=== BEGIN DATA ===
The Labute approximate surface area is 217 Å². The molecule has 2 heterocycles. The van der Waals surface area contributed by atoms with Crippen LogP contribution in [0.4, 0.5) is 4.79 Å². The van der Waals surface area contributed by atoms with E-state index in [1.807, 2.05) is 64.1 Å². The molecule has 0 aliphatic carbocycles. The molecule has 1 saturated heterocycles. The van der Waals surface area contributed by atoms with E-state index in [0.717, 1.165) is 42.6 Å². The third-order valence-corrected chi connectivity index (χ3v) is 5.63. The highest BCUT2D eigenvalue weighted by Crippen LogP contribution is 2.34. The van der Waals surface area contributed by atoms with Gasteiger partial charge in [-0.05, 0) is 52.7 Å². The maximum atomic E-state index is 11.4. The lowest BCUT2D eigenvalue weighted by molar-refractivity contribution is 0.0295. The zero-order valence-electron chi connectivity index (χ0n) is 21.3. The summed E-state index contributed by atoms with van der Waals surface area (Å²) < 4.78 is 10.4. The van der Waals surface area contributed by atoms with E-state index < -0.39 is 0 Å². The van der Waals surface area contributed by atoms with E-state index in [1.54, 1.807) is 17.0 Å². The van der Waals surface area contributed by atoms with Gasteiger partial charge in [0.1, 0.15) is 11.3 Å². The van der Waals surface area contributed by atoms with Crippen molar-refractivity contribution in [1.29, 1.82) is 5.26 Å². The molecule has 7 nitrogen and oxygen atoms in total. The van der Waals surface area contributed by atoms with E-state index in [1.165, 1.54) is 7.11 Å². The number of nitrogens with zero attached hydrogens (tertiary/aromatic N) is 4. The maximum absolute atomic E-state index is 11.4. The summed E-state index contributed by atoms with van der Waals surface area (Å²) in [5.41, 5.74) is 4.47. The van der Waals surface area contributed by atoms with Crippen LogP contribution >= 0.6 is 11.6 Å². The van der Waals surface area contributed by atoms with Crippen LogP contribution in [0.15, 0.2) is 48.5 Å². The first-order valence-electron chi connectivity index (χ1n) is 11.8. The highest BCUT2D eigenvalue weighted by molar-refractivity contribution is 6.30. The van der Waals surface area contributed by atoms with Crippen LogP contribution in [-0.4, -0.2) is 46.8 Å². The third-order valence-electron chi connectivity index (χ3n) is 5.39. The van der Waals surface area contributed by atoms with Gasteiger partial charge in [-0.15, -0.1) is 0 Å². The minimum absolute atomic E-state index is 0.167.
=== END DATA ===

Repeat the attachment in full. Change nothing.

The Labute approximate surface area is 217 Å². The molecule has 2 heterocycles. The van der Waals surface area contributed by atoms with Crippen LogP contribution in [0.4, 0.5) is 4.79 Å². The van der Waals surface area contributed by atoms with E-state index in [1.807, 2.05) is 64.1 Å². The molecule has 0 aliphatic carbocycles. The molecule has 1 saturated heterocycles. The van der Waals surface area contributed by atoms with E-state index in [0.717, 1.165) is 42.6 Å². The third-order valence-corrected chi connectivity index (χ3v) is 5.63. The highest BCUT2D eigenvalue weighted by Crippen LogP contribution is 2.34. The van der Waals surface area contributed by atoms with Gasteiger partial charge in [-0.05, 0) is 52.7 Å². The maximum atomic E-state index is 11.4. The lowest BCUT2D eigenvalue weighted by molar-refractivity contribution is 0.0295. The zero-order valence-electron chi connectivity index (χ0n) is 21.3. The summed E-state index contributed by atoms with van der Waals surface area (Å²) < 4.78 is 10.4. The van der Waals surface area contributed by atoms with E-state index < -0.39 is 0 Å². The van der Waals surface area contributed by atoms with E-state index in [1.54, 1.807) is 17.0 Å². The van der Waals surface area contributed by atoms with Gasteiger partial charge in [0.1, 0.15) is 11.3 Å². The van der Waals surface area contributed by atoms with Crippen molar-refractivity contribution in [1.29, 1.82) is 5.26 Å². The molecule has 7 nitrogen and oxygen atoms in total. The van der Waals surface area contributed by atoms with E-state index in [1.165, 1.54) is 7.11 Å². The number of nitrogens with zero attached hydrogens (tertiary/aromatic N) is 4. The maximum absolute atomic E-state index is 11.4. The summed E-state index contributed by atoms with van der Waals surface area (Å²) in [5.41, 5.74) is 4.47. The van der Waals surface area contributed by atoms with Crippen LogP contribution >= 0.6 is 11.6 Å². The van der Waals surface area contributed by atoms with Crippen LogP contribution in [0.15, 0.2) is 48.5 Å². The first-order valence-electron chi connectivity index (χ1n) is 11.8. The highest BCUT2D eigenvalue weighted by molar-refractivity contribution is 6.30. The van der Waals surface area contributed by atoms with Crippen LogP contribution in [-0.4, -0.2) is 46.8 Å². The third-order valence-electron chi connectivity index (χ3n) is 5.39. The van der Waals surface area contributed by atoms with Gasteiger partial charge in [-0.15, -0.1) is 0 Å². The minimum absolute atomic E-state index is 0.167.